Fun in the Snow – Ontario’s Favourite Winter Sports
On February second, Groundhog’s Day, heir apparent Wee Willie of Wiarton proclaimed six more weeks of winter for Ontario. Wiarton’s illustrious line of weather forecasters has had a 90% accuracy rate. This means we’ve got more winter to deal with, so how do we make the best of it?
Now that it’s good and cold and there is snow cover, February is the perfect month for winter sports. There’s about a hundred of them, but I’ll outline the most popular and interesting:
Alpine skiing, Downhill skiing in Ontario is just that – skiing down hills, not mountains. If you’ve ever seen real skiing mountains, you’d laugh hysterically at the hills that Ontarians get excited about. Collingwood is among the most popular ski areas in Ontario, along with other parts along the Niagara Escarpment.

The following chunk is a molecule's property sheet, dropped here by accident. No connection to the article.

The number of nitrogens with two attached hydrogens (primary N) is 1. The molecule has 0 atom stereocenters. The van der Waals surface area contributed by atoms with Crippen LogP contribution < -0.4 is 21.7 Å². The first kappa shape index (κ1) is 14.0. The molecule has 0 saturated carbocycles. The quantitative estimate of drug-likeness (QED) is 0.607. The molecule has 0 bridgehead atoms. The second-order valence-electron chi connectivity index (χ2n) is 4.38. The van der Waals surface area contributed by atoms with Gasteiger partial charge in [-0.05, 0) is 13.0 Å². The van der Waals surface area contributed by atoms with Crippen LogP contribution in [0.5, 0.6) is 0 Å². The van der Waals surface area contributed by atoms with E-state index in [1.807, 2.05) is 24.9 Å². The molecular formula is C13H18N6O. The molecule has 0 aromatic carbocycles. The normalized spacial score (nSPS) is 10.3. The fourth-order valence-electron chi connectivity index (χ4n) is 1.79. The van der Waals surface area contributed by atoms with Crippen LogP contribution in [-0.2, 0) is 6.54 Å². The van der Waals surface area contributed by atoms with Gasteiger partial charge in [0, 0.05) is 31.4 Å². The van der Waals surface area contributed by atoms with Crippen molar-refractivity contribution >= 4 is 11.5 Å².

Biathlon – what the hell is that anyway? Nobody does this ever except every four years at the Olympics. Canadians inevitably win at it and it does increase our gold medal standing.
Broomball is a weird version of hockey, except instead of skates you use your shoes and you get a broom instead of a stick. There’s much loss of balance and slipping, which adds to the fun.
Curling – every Ontario town has a curling club and bonspiels (tournaments) are the definitive Ontario event on our winter social calendar. Someone slides a big metal puck down the ice and everyone else frantically sweeps the ice so it’ll go farther.
Encyclopedia Britannica proves Canada’s superiority at this sport, “World championships have been held since 1959, the Canadians usually dominating them.” If you fail to grasp the fun or strategy of this sport, contact the BootsnAll London, England correspondent who thinks it the most exciting spectator sport ever